Buyiong kerosene has become an ordeal for the city’s poor, with the administration introducing a cumbersome procedure. Anarchic conditions, stampedes and fights have become a daily affair at the city’s kerosene depots, turning these into virtual battlefields.
Earlier, buying kerosene was a simple, single-window transaction for BPL card holders. Now, instructions have been issued that kerosene should be sold in the presence of officials of the Food and Supplies Department, and every buyer should be photographed.
So, a person has to first get himself registered with the depot owner. Next, he has to register at the counter set up by the Food and Supplies Department, then a token is issued and the person has to stand in a queue to get himself photographed while holding a board that has the serial number, date and amount of kerosene allotted to him. Only after this, he gets kerosene.
Since the bureaucratic process takes its own time, crowds of impatient people gather outside the depots, waiting for hours for their turn in the blazing sun. The scene is chaotic and fights are common.
At a depot at Bapu Dham in Sector 26, many people got injured in stampede-like conditions. At one time, only a group of about 20 persons was allowed to enter the depot, and the rest had to stand outside locked gates, holding their cards and containers.
Among them was Rajwati. She said, “We got our kerosene on the 10th of last month. The depot is open on fixed days and for limited timings. So everyone is anxious.’’ She had come to the depot at 6 in the morning and was still waiting around noon.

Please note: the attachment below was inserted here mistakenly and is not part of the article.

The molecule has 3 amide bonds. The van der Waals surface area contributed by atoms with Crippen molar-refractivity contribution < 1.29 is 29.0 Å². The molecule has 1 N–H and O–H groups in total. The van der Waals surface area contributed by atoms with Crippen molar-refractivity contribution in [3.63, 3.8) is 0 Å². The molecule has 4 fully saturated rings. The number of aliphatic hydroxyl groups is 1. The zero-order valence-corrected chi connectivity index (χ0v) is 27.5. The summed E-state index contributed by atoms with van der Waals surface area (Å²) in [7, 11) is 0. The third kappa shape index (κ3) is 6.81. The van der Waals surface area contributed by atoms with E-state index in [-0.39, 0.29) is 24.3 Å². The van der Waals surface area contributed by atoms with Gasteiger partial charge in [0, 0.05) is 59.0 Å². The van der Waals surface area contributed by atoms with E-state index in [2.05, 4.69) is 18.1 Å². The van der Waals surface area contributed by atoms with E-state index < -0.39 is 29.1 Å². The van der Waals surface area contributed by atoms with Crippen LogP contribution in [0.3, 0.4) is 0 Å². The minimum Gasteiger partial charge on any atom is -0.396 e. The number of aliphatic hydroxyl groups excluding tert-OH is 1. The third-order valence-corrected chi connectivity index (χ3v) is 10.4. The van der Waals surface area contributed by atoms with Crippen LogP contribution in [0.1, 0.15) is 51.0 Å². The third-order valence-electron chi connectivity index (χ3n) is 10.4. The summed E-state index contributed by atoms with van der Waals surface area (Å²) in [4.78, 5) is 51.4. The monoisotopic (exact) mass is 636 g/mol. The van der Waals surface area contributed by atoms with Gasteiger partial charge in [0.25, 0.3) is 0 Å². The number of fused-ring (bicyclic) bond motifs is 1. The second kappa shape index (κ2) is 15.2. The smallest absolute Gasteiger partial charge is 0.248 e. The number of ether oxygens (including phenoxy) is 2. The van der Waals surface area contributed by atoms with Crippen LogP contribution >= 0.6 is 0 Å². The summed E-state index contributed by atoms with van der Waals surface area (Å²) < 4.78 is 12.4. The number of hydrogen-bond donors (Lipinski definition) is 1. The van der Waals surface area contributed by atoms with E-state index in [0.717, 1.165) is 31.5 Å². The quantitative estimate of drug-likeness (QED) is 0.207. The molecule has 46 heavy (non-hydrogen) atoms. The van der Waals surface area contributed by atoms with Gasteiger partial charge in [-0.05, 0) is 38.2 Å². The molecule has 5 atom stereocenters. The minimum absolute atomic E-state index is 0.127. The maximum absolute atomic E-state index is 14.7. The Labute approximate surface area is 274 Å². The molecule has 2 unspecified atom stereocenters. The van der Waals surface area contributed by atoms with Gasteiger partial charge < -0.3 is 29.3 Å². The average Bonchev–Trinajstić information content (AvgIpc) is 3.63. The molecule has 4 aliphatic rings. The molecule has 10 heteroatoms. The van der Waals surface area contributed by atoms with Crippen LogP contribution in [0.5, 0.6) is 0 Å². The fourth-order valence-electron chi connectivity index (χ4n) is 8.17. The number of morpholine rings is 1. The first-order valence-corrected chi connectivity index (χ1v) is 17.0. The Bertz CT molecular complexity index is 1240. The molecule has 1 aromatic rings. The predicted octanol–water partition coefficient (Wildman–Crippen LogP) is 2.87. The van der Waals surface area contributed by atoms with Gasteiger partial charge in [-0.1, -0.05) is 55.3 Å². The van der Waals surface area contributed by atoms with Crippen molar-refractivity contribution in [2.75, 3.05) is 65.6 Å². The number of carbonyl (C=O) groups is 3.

Sales manager Reeta said they could not start sale until the officials arrived. “We have been here since 8 in the morning but had to wait till 10 when the officials came,” she said.
Sangeeta Sharma, sales manager at the Sector 29 depot, said earlier they used to distribute kerosene to around 1,000 card holders in a day, “but now the number does not cross 300. The procedure takes time and people often get hard to manage’’.
Danish Ashraf, Joint Director (Food and Supplies), said the new orders were passed to check malpractices at depots. As for the disorder, he said, “If people want benefit, then they would have to suffer a little.’’
Another official admitted that the new procedure had created problems for them as well. “Our employees have been injured by a mob at Mauli Jagran. Yesterday, the booths were open until 8.30 pm,” he said.
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